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I wonder why one of our favourite invitations or goodbye salutations is “We must catch up for coffee.” Of course, coffee doesn’t always mean literally coffee! It is a general gesture expressing a friendly way to end an interaction or just sometimes something we say without thinking! However, it can refer to the pleasures of having coffee as one of the intimate exchanges of friendship. So it this statement carries with it inherent ambivalence, especially because it could mean something else again, romantically!
When we “catch up for a coffee”, it’s of course not about just drinking a beverage together for no reason. (In the case where it's said in lieu of "see you later"). It’s about making time to connect. It’s about essentially saying to the other person, “You are important to me. I think you are worthwhile, and I want to take the time to make space in my life, so we can enjoy the bond we’ve established.”
When we “catch up” via text or on facebook, it is a gesture also that the other person is quite important to us, but when we take time “to have a coffee”, it’s like putting the friendship on a whole new higher level. This is because we are saying we consider the other person and our relationship with them important enough to set aside a time and a place to meet. In the world of fast and “efficient” communication exchanges, such catch-ups are being increasingly placed in a category of something we just don’t have time for. So, the first point I wanted to express is not to underestimate the nurture we to a friendship by actually having a coffee and not keeping it in the class of a statement that doesn't really mean anything.
When we tell another “we must catch up for coffee” and the person is valuable to us, it is important that we follow through on our invitation. (That is, if the other person also puts your friendship in a similar basket of you being just as worthwhile to them). Otherwise, “having a coffee” is increasingly put into the I believe, sad arena of “just an empty gesture”. It almost has become just something you say in lieu of “good bye” when you don’t mean or have any intention of wanting to catch up. Of course, I often do the same myself and say "we must catch up" but then I find myself wishing I expressed myself more authentically.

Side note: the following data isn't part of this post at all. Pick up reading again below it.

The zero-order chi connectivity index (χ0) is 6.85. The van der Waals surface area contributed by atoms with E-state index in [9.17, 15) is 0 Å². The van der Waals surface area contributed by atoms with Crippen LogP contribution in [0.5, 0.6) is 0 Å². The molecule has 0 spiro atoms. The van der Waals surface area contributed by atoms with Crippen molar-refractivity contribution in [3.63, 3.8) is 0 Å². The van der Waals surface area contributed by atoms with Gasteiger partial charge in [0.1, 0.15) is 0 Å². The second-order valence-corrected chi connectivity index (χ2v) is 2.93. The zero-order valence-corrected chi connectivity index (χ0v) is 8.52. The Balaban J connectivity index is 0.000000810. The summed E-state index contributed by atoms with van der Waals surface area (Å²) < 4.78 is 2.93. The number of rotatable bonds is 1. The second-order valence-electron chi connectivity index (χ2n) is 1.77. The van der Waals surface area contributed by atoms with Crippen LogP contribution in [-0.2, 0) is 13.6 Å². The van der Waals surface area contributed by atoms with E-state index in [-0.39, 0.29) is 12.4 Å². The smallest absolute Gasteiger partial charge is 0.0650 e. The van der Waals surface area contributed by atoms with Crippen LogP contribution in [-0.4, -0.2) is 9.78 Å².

However, sometimes I say it, kind of meaning it. It's kind of like I want to have coffee, or perhaps that person is someone who is an acquaintance. I would like them to be a friend, and catching up would allow me to get to know them better.
Also, of course, many of us say it very authentically, but due to the busyness of our lives, we often don't actually get around to doing it, or we resort to a technology-based communication in lieu, say email.
However, even if it's twice a year, making time to actually catch up for coffee can really speak loads for the friendship, because it does take more time, energy and planning. When you do catch up for a coffee (or another ‘hot beverage, as Sheldon Cooper would say!), it is a way of saying “you are important and valuable enough for me to set aside time to really connect with you.
As an additional afterthought, may I add “The Three Monkeys” is an atmospheric, eclectic and amazingly peaceful place to have a coffee (or other drinks) and small meals and desserts! It’s situated on Boundary Road, West End.